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Here's the show that convinced me to pay for Peacock

Girls5Eva
(Image credit: Heidi Gutman/Peacock)

The way I figure it, Tina Fey owes me money.

Since NBCUniversal launched Peacock last July, I've been happy to ignore the streaming service. I'm not particularly nostalgic for reruns of The Office, and I can take and (mostly) leave Harry Potter and his wizard pals. Even the addition of Premier League soccer and WWE wrestling wasn't enough to get me take much notice of what Peacock had to offer, let alone set aside $5 every month to pay for the ad-supported version of the service.

Then I made the mistake of giving Girls5Eva a try.

That's no reflection on the show itself. The show, created by Meredith Scardino and executive produced by Fey very much in the style of her past shows like 30 Rock and The Unbreakable Kimmy Schmidt, is very entertaining. It follows the exploits of the four surviving members of an all-girl band — the fifth died in an infinity pool mishap — as they attempt a comeback from their one-hit-wonder glory days of the 1990s.

The show is a razor-sharp satire of the music business with some of the best barbs aimed at the thorough inappropriateness of the lyrics sung by modern-day girl groups. (It's hard to tell if the lyrics to "Jailbait" or "Dream Girlfriend" are more in need of a warning label.) If one of the show's jokes doesn't land, there's usually half-a-dozen more coming up right behind. And I can only stand in dumb admiration of the  Simon & Garfunkel-like sound that pervades New York Lonely Boy.

No, Girls5Eva is great. It's the way Peacock choose to distribute it that has me sputtering in outrage. Because like a drug dealer who's swapped out narcotics in favor of peddling breezy TV comedies, Peacock wants you to know that the first one is free. Or, in the case of Girls5Eva, the first three are free.

To put it another way, you can watch the first three Girls5Eva episodes on Peacock's free tier, with only an ad or three to suffer through. Then, just as you're getting into show — admiring Sara Bareilles' deft hand at comedy, wondering if this is the part Busy Philipps was born to play, thrilling at Stephen Colbert's walk-on as a pop music Svengali — Peacock cheekily informs you that you have to get a subscription if you have any hopes of watching the first season's remaining five episode.

Devilishly clever of you, Peacock.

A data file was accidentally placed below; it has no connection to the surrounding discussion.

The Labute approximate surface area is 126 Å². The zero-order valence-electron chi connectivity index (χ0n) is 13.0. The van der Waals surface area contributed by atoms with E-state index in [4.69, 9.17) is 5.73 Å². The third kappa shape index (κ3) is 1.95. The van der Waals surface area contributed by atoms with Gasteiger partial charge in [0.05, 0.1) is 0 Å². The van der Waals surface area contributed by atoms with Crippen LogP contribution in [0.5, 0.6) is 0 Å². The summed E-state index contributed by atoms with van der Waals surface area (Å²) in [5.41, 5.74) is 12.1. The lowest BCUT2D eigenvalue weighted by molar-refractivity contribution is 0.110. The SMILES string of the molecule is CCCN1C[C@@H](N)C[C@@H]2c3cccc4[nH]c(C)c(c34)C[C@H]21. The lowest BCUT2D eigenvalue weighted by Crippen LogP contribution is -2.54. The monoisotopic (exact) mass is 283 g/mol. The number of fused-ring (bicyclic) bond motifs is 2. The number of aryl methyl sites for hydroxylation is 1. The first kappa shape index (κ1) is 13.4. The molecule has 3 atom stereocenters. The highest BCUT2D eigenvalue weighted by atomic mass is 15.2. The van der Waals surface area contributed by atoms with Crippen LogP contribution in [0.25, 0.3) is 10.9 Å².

Girls5Eva

(Image credit: Heidi Gutman/Peacock)

That presents a bit of a dilemma for me, as I'm the sort of person who hates adding streaming services willy-nilly. I gave up cable TV to save money on my monthly entertainment budget, not to spend an equal or greater amount each month on an alphabet soup of streaming services. There's only so much money I'm willing to pay each month for TV, and if I'm going to add Peacock, that means I'm going to have to put the kibosh on one of the other streaming options. We just did this a while back when I cancelled Netflix in order to grudgingly add Paramount Plus so that I could get my NWSL soccer fix.

But that doesn't leave us with much to cancel. Our Apple TV subscription is currently free through the grace of Tim Cook and many, many Apple hardware purchases. Our Hulu services comes bundled with our Spotify subscription, and we get Amazon Prime Video as a bonus for our free Amazon shipping. There's Disney Plus, but if I even think about cancelling that I'm going to have to sleep with one eye open, given the dark mutterings my daughter still grunts about my Netflix decision. ("You know what I really miss?" she say dreamily at breakfast before staring at me and pointedly adding, "Netflix.")

Instead, we may have to do the streaming service equivalent of a smash-and-grab — pay my $4.99, watch all the Girls5Eva my heart desires, and then cancel my Peacock subscription before anyone's the wiser. Ah, but what happens if I decide to check out other things while I'm there — say, Rutherford Falls, another Peacock-exclusive show with a strong pedigree and appealing cast? Or that I start to binge on Peacock's impressive library of Alfred Hitchcock movies? Or, if my subscription lingers into summer, if Peacock includes some of NBC's Olympic coverage. (Right now, it looks like it's just going to be studio shows from Tokyo, but one day, men's water polo or the fencing finals could show up on Peacock, and then I'm stuck.) The next thing you know, it's the end of summer and the Premier League is starting again, and I've got another monthly streaming service I just can't shake.

So congratulations Tina Fey, on putting together a real nice show. Please pass along my compliments to the Girls5Eva cast and crew. My invoice will be in the mail shortly.

Philip Michaels
Philip Michaels is a senior editor at Tom's Guide. He has strong opinions about Apple, the Oakland Athletics and old movies. Follow him at @PhilipMichaels.